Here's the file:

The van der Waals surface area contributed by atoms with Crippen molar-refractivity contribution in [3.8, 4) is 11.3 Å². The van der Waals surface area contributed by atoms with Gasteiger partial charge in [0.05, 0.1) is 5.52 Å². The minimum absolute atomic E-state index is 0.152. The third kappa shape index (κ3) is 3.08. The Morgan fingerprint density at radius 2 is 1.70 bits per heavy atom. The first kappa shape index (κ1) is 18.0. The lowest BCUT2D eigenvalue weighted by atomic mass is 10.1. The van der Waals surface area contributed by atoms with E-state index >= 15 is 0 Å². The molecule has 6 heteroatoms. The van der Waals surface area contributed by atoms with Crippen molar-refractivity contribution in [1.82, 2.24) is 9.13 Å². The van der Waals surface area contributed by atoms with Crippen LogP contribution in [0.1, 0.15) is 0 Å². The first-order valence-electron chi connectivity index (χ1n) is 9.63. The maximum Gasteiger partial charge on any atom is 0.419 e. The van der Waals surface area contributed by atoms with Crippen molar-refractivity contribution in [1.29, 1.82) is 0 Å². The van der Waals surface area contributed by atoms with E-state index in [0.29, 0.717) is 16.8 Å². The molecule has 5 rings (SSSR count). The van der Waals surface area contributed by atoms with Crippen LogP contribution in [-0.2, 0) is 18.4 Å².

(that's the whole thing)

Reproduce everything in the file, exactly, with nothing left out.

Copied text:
The van der Waals surface area contributed by atoms with Crippen molar-refractivity contribution in [3.8, 4) is 11.3 Å². The van der Waals surface area contributed by atoms with Gasteiger partial charge in [0.05, 0.1) is 5.52 Å². The minimum absolute atomic E-state index is 0.152. The third kappa shape index (κ3) is 3.08. The Morgan fingerprint density at radius 2 is 1.70 bits per heavy atom. The first kappa shape index (κ1) is 18.0. The lowest BCUT2D eigenvalue weighted by atomic mass is 10.1. The van der Waals surface area contributed by atoms with E-state index >= 15 is 0 Å². The molecule has 6 heteroatoms. The van der Waals surface area contributed by atoms with Crippen molar-refractivity contribution in [1.82, 2.24) is 9.13 Å². The van der Waals surface area contributed by atoms with Crippen LogP contribution in [0.1, 0.15) is 0 Å². The first-order valence-electron chi connectivity index (χ1n) is 9.63. The maximum Gasteiger partial charge on any atom is 0.419 e. The van der Waals surface area contributed by atoms with Crippen molar-refractivity contribution in [1.29, 1.82) is 0 Å². The van der Waals surface area contributed by atoms with E-state index in [0.29, 0.717) is 16.8 Å². The molecule has 5 rings (SSSR count). The van der Waals surface area contributed by atoms with Crippen LogP contribution in [-0.2, 0) is 18.4 Å².